verb (used without object), dab·bled, dab·bling.
verb (used with object), dab·bled, dab·bling.
Origin of dabble
Synonyms for dabble
Examples from the Web for dabbled
Contemporary Examples of dabbled
Wyclef Jean, the 45-year-old music maestro, has dabbled in many things.Wyclef Jean Talks Lauryn Hill, the Yele Haiti Controversy, and Chris Christie
November 20, 2014
You also write about cocaine as a casual drug you dabbled in earlier.Herbie Hancock Holds Forth
November 8, 2014
After all, this not the first time Cruz has dabbled with fame.Ted Cruz is the Miley Cyrus of the Senate
October 11, 2013
Apparently the former teen star also dabbled in the club drug Molly, putting the high in High School Musical.Report: Zac Efron Went to Rehab; Kerry Washington Named Best Dressed
September 18, 2013
In truth, that was most likely because he dabbled in some of the darker arts favored by hotel security guards.Was Princess Diana Murdered by the British Military?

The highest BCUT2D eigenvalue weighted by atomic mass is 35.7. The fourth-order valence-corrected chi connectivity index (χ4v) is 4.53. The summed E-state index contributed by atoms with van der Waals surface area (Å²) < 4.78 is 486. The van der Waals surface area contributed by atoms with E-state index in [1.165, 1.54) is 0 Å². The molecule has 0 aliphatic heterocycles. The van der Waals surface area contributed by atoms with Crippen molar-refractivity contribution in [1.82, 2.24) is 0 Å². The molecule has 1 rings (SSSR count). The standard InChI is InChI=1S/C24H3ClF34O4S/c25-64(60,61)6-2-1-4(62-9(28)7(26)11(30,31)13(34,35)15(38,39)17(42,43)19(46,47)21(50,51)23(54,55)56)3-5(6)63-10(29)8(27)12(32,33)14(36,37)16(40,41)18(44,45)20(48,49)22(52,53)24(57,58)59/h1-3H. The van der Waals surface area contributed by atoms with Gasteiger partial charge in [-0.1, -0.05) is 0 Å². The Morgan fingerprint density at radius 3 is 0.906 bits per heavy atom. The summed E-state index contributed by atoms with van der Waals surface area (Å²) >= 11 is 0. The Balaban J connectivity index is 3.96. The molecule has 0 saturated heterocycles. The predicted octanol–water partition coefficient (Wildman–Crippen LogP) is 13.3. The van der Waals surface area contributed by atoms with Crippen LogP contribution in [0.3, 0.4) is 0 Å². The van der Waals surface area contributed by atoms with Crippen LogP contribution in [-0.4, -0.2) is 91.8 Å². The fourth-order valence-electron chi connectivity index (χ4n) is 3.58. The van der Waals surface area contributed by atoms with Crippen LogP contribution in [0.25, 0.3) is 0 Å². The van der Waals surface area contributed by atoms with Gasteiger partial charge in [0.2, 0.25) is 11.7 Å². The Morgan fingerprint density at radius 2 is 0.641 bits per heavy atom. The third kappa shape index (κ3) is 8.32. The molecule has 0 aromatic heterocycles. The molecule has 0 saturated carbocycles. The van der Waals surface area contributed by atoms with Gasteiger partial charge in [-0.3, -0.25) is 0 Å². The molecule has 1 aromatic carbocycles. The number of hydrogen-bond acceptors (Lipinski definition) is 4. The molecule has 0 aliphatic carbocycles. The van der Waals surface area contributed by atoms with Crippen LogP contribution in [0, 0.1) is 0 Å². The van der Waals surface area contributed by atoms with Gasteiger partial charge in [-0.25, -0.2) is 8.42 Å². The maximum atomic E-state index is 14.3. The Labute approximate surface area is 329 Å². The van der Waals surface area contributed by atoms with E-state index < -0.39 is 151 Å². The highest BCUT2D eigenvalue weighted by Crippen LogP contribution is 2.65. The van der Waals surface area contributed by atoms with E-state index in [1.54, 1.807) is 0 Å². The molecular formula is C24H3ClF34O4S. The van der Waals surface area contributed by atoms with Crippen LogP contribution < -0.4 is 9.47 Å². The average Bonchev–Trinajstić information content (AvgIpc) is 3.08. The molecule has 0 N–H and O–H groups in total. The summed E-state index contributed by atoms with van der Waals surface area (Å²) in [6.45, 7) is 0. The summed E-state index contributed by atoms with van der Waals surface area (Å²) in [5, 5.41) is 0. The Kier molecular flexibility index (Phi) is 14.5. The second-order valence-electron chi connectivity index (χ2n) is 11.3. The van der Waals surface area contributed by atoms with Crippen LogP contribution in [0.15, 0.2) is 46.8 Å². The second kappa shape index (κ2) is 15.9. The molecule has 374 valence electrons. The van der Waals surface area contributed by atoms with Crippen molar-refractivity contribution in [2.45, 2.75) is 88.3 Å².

August 18, 2013
Historical Examples of dabbled
Had he not dabbled his hands in the same sin, almost committed it?Thoroughbreds
W. A. Fraser
To my horror I perceived that the yellow blossoms were all dabbled with crimson.The Return of Sherlock Holmes
Arthur Conan Doyle
Every curate in England dabbled in geology and hunted for vestiges of Creation.The Education of Henry Adams
I am no mechanic, and yet I have dabbled into scientific matters.Floyd Grandon's Honor
Amanda Minnie Douglas
He dabbled and spilled man's blood, and he killedLike a butcher that kills his own.The Book of Humorous Verse
Word Origin for dabble
1550s, probably a frequentative of dab. Original meaning was "wet by splashing;" modern figurative sense of "do superficially" first recorded 1620s. Related: Dabbled; dabbling. An Ellen Dablewife is in the Lancashire Inquests from 1336.